The Books Piled Beside the Bed – Pt 4

 

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The Wonder by Emma Donoghue

She wrote ‘Room’ which was made into a movie.  Did you see it?

In The Wonder Emma Donoghue was inspired by the phenomenon known as ‘the fasting girls’. apparently wide spread in terms of both global reach and ages, with fifty cases documented and no conclusions necessarily drawn.  She tells the story of Lib, an ‘educated sceptic’, a nurse trained under the great Florence Nightingale who is summoned to Ireland to become an observer of an 11 year old girl, Anna, said to have been months without food yet still thriving.  Entering into an impoverished and pious household Lib is determined to discover the truth.  How is the child being secretly fed, by whom?

It’s hard to feel warmth for Lib as she bumbles about in a community that makes no sense to her.  Yet as her heart warms towards the child, so we warm to towards her. It’s an engrossing story, with an unexpected ending.  How far would you go for the love of a child?

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The Muse by Jessie Burton

This is her second novel, the first being ‘The Miniaturist’ which I reviewed relatively unfavourably ages ago.   I was assured this was a very different read.

It was.  It is unusual, intriguing, multi-layered and contains a bit of a mystery…… a great mix for any novel!  The story moves in place and time between London in the late 60’s to Spain thirty years earlier.  We meet two young women, both it seems dealing with a feeling of inadequacy about their art, unsure of who they are and what their place in the world might be.

It begins in London, 1967 where Odelle Bastien, originally from Trinidad and now living in London for five years is still looking to find her place –   a home, a good job and publishing success.  Abruptly life changes when Odelle is offered a typists position at a London Art Gallery under the tutelage of the glamorous Marjorie Quick.  About the same time a lost masterpiece with a secret history is delivered to the gallery.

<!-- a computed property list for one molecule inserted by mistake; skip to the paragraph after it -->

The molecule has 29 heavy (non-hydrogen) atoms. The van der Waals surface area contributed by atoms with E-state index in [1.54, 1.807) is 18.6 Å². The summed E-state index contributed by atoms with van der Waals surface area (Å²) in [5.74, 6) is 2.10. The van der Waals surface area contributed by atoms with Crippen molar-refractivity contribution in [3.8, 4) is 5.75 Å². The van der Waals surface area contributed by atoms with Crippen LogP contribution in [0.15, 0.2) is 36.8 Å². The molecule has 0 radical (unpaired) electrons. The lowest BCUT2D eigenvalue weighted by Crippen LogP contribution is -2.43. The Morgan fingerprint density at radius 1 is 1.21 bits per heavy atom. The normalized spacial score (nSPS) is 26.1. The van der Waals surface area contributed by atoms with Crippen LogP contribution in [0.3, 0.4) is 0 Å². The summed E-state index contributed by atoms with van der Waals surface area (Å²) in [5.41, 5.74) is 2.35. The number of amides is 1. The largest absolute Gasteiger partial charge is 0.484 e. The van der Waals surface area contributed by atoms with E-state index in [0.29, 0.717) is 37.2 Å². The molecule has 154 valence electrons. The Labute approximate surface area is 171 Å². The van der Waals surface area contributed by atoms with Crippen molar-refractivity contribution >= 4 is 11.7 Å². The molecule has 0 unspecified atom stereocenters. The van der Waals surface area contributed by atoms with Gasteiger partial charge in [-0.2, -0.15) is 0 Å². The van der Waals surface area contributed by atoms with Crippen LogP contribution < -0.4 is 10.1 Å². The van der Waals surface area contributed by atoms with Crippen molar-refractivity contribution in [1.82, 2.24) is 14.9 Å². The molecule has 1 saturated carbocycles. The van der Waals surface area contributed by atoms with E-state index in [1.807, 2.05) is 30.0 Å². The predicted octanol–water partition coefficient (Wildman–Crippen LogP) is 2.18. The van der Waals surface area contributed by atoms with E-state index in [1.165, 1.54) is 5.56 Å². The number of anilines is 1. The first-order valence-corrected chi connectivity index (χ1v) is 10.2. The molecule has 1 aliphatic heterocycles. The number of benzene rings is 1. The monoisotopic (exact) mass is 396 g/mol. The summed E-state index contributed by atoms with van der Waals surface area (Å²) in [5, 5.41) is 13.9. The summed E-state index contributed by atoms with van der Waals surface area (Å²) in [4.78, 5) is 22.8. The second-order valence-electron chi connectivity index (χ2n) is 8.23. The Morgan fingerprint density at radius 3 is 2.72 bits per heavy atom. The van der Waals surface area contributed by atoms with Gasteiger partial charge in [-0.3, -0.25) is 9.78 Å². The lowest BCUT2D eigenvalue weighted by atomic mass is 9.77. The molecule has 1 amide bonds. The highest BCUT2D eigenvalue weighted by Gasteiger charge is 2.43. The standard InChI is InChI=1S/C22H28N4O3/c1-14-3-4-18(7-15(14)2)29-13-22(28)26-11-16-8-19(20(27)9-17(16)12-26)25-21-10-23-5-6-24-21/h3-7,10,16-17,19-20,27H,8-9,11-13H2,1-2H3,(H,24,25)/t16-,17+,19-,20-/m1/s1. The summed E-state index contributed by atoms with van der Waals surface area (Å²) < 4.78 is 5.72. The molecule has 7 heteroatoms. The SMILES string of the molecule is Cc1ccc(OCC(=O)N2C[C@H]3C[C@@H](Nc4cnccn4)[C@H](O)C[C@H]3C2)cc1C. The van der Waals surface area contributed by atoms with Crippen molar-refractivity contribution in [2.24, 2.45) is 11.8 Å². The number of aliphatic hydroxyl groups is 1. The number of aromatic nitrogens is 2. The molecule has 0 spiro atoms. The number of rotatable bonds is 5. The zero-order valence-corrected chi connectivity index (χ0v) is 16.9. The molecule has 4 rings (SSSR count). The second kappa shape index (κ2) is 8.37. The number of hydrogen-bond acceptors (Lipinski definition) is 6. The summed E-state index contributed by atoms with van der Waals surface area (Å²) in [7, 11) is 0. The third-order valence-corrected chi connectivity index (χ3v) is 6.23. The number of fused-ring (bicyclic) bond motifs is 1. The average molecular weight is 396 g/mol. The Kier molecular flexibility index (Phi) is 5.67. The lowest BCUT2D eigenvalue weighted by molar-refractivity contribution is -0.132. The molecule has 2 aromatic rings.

The story moves to Spain 1936 as Civil War breaks out and the Schloss family, Harold and Sarah and their 19 year old daughter Olive take a finca and become acquainted with the young artist and revolutionary Isaac Robles and his sister Teresa.   The five become entwined as danger and unrest moves ever nearer and tragedy unfurls around them.

Moving between the two stories a mystery builds and I enjoyed following the clues that lead to the eventual outcome – not quite what I expected it to be!

Image result for salisbury square by geoff le pard

Salisbury Square by Geoff Le Pard

I’ll start by saying this is a book I would definitely not have chosen to read had it not been written by a writer I admire and fellow blogger and Master of All Genres Geoff Le Pard.   On his blog, Geoff  practises  his art, flexing his typing fingers and  letting his imagination go where it will with weekly doses of short or shorter writing prompts.   And nearly every one of ’em a gem!  Many of his stories are humorous.  This novel however, is not one of that kind!

The subject matter is grim, the reality gritty and Geoff pulls few punches in leading his readers into the harsh, sad world of the underbelly of London.  Peopled by survivors of dysfunctional families, featuring the lot of immigrant workers, drug addiction, homelessness and hopelessness and dealing with survival, betrayal and revenge.   I found it hard going at first.  The situation is grim from the start, the characters are not easy to love, their lives are messy, they are messy and things just keep getting messier.  Despite this however, somehow I was drawn in.  Empathy kicked in. Once that happened I was hooked, I needed to know somehow, somewhere, there would be redemption for someone.